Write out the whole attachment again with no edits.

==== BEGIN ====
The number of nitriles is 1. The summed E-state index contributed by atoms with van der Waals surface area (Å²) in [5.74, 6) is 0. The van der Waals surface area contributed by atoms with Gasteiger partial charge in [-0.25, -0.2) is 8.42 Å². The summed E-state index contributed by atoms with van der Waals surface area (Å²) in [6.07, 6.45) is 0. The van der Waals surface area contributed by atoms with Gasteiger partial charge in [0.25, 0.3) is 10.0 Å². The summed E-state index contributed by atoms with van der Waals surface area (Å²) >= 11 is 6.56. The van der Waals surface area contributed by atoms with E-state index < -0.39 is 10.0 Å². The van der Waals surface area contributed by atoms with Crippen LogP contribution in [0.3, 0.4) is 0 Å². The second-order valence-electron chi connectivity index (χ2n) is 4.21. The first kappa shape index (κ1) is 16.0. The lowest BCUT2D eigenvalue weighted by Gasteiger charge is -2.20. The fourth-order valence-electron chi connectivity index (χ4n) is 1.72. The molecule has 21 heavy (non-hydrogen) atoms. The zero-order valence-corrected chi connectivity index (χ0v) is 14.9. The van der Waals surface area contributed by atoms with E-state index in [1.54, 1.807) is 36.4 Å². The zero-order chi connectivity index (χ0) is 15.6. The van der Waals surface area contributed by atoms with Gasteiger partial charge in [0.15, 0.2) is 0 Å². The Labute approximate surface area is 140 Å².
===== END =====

The number of nitriles is 1. The summed E-state index contributed by atoms with van der Waals surface area (Å²) in [5.74, 6) is 0. The van der Waals surface area contributed by atoms with Gasteiger partial charge in [-0.25, -0.2) is 8.42 Å². The summed E-state index contributed by atoms with van der Waals surface area (Å²) in [6.07, 6.45) is 0. The van der Waals surface area contributed by atoms with Gasteiger partial charge in [0.25, 0.3) is 10.0 Å². The summed E-state index contributed by atoms with van der Waals surface area (Å²) >= 11 is 6.56. The van der Waals surface area contributed by atoms with E-state index < -0.39 is 10.0 Å². The van der Waals surface area contributed by atoms with Crippen LogP contribution in [0.3, 0.4) is 0 Å². The second-order valence-electron chi connectivity index (χ2n) is 4.21. The first kappa shape index (κ1) is 16.0. The lowest BCUT2D eigenvalue weighted by Gasteiger charge is -2.20. The fourth-order valence-electron chi connectivity index (χ4n) is 1.72. The molecule has 21 heavy (non-hydrogen) atoms. The zero-order valence-corrected chi connectivity index (χ0v) is 14.9. The van der Waals surface area contributed by atoms with E-state index in [1.54, 1.807) is 36.4 Å². The zero-order chi connectivity index (χ0) is 15.6. The van der Waals surface area contributed by atoms with Gasteiger partial charge in [0.15, 0.2) is 0 Å². The Labute approximate surface area is 140 Å².